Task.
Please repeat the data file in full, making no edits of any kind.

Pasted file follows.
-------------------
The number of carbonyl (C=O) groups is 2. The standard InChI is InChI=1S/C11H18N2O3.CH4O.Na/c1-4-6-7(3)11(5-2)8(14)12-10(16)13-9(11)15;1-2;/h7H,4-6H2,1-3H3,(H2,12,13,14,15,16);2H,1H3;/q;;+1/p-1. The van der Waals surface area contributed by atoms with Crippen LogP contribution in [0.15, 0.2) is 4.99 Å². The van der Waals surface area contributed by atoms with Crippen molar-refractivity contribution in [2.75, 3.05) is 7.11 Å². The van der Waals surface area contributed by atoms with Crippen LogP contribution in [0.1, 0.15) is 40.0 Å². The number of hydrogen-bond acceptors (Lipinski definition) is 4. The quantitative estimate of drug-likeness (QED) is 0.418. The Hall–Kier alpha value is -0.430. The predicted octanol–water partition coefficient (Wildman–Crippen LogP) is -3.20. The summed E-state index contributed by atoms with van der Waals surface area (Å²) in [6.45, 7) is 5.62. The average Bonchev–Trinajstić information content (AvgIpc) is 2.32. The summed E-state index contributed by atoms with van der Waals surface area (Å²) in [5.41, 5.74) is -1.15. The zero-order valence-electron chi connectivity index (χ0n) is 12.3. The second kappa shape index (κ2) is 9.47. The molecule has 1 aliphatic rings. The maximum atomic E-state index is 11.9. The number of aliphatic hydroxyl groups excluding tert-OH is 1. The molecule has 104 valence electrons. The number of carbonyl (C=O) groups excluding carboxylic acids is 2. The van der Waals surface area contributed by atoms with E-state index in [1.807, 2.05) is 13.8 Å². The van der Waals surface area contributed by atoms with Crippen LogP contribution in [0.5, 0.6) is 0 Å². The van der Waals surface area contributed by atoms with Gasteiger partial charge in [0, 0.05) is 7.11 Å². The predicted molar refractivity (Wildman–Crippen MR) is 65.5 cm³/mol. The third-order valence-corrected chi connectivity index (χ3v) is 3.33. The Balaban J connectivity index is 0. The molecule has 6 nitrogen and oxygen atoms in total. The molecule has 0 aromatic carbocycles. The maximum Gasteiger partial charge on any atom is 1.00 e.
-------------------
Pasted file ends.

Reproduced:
The number of carbonyl (C=O) groups is 2. The standard InChI is InChI=1S/C11H18N2O3.CH4O.Na/c1-4-6-7(3)11(5-2)8(14)12-10(16)13-9(11)15;1-2;/h7H,4-6H2,1-3H3,(H2,12,13,14,15,16);2H,1H3;/q;;+1/p-1. The van der Waals surface area contributed by atoms with Crippen LogP contribution in [0.15, 0.2) is 4.99 Å². The van der Waals surface area contributed by atoms with Crippen molar-refractivity contribution in [2.75, 3.05) is 7.11 Å². The van der Waals surface area contributed by atoms with Crippen LogP contribution in [0.1, 0.15) is 40.0 Å². The number of hydrogen-bond acceptors (Lipinski definition) is 4. The quantitative estimate of drug-likeness (QED) is 0.418. The Hall–Kier alpha value is -0.430. The predicted octanol–water partition coefficient (Wildman–Crippen LogP) is -3.20. The summed E-state index contributed by atoms with van der Waals surface area (Å²) in [6.45, 7) is 5.62. The average Bonchev–Trinajstić information content (AvgIpc) is 2.32. The summed E-state index contributed by atoms with van der Waals surface area (Å²) in [5.41, 5.74) is -1.15. The zero-order valence-electron chi connectivity index (χ0n) is 12.3. The second kappa shape index (κ2) is 9.47. The molecule has 1 aliphatic rings. The maximum atomic E-state index is 11.9. The number of aliphatic hydroxyl groups excluding tert-OH is 1. The molecule has 104 valence electrons. The number of carbonyl (C=O) groups excluding carboxylic acids is 2. The van der Waals surface area contributed by atoms with E-state index in [1.807, 2.05) is 13.8 Å². The van der Waals surface area contributed by atoms with Crippen LogP contribution in [0.5, 0.6) is 0 Å². The van der Waals surface area contributed by atoms with Gasteiger partial charge in [0, 0.05) is 7.11 Å². The predicted molar refractivity (Wildman–Crippen MR) is 65.5 cm³/mol. The third-order valence-corrected chi connectivity index (χ3v) is 3.33. The Balaban J connectivity index is 0. The molecule has 6 nitrogen and oxygen atoms in total. The molecule has 0 aromatic carbocycles. The maximum Gasteiger partial charge on any atom is 1.00 e.